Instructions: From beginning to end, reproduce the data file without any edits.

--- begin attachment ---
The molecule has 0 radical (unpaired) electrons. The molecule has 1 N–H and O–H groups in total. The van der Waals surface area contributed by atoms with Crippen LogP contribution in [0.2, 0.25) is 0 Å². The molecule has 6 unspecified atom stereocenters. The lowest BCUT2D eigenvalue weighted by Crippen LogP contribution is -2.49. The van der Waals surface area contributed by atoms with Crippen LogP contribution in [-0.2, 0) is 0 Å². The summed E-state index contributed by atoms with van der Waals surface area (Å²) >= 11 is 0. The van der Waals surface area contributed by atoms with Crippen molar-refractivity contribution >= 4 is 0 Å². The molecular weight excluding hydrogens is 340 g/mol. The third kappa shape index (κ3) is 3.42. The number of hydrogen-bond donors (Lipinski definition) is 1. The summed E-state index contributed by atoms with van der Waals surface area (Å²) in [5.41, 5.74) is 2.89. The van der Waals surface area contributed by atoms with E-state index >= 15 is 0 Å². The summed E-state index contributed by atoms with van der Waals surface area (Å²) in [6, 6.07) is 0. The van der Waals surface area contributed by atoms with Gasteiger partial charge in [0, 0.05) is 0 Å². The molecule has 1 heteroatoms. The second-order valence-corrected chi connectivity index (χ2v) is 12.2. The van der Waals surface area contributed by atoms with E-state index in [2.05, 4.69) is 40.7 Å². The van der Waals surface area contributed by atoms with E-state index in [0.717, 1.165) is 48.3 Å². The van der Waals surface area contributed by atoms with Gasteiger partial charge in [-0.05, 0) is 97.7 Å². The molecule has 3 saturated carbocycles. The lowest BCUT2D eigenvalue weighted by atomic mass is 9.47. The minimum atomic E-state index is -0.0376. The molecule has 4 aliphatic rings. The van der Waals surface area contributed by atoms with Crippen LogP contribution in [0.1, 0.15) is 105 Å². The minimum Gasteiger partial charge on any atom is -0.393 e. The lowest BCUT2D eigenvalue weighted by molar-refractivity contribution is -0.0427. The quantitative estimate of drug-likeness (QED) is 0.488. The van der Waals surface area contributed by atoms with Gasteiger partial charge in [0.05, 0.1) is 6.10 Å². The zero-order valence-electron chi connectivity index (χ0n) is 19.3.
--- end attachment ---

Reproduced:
The molecule has 0 radical (unpaired) electrons. The molecule has 1 N–H and O–H groups in total. The van der Waals surface area contributed by atoms with Crippen LogP contribution in [0.2, 0.25) is 0 Å². The molecule has 6 unspecified atom stereocenters. The lowest BCUT2D eigenvalue weighted by Crippen LogP contribution is -2.49. The van der Waals surface area contributed by atoms with Crippen LogP contribution in [-0.2, 0) is 0 Å². The summed E-state index contributed by atoms with van der Waals surface area (Å²) >= 11 is 0. The van der Waals surface area contributed by atoms with Crippen molar-refractivity contribution >= 4 is 0 Å². The molecular weight excluding hydrogens is 340 g/mol. The third kappa shape index (κ3) is 3.42. The number of hydrogen-bond donors (Lipinski definition) is 1. The summed E-state index contributed by atoms with van der Waals surface area (Å²) in [5.41, 5.74) is 2.89. The van der Waals surface area contributed by atoms with E-state index >= 15 is 0 Å². The summed E-state index contributed by atoms with van der Waals surface area (Å²) in [6, 6.07) is 0. The van der Waals surface area contributed by atoms with Gasteiger partial charge in [0, 0.05) is 0 Å². The molecule has 1 heteroatoms. The second-order valence-corrected chi connectivity index (χ2v) is 12.2. The van der Waals surface area contributed by atoms with E-state index in [2.05, 4.69) is 40.7 Å². The van der Waals surface area contributed by atoms with E-state index in [0.717, 1.165) is 48.3 Å². The van der Waals surface area contributed by atoms with Gasteiger partial charge in [-0.05, 0) is 97.7 Å². The molecule has 3 saturated carbocycles. The lowest BCUT2D eigenvalue weighted by atomic mass is 9.47. The minimum atomic E-state index is -0.0376. The molecule has 4 aliphatic rings. The van der Waals surface area contributed by atoms with Crippen LogP contribution in [0.1, 0.15) is 105 Å². The minimum Gasteiger partial charge on any atom is -0.393 e. The lowest BCUT2D eigenvalue weighted by molar-refractivity contribution is -0.0427. The quantitative estimate of drug-likeness (QED) is 0.488. The van der Waals surface area contributed by atoms with Gasteiger partial charge in [0.05, 0.1) is 6.10 Å². The zero-order valence-electron chi connectivity index (χ0n) is 19.3.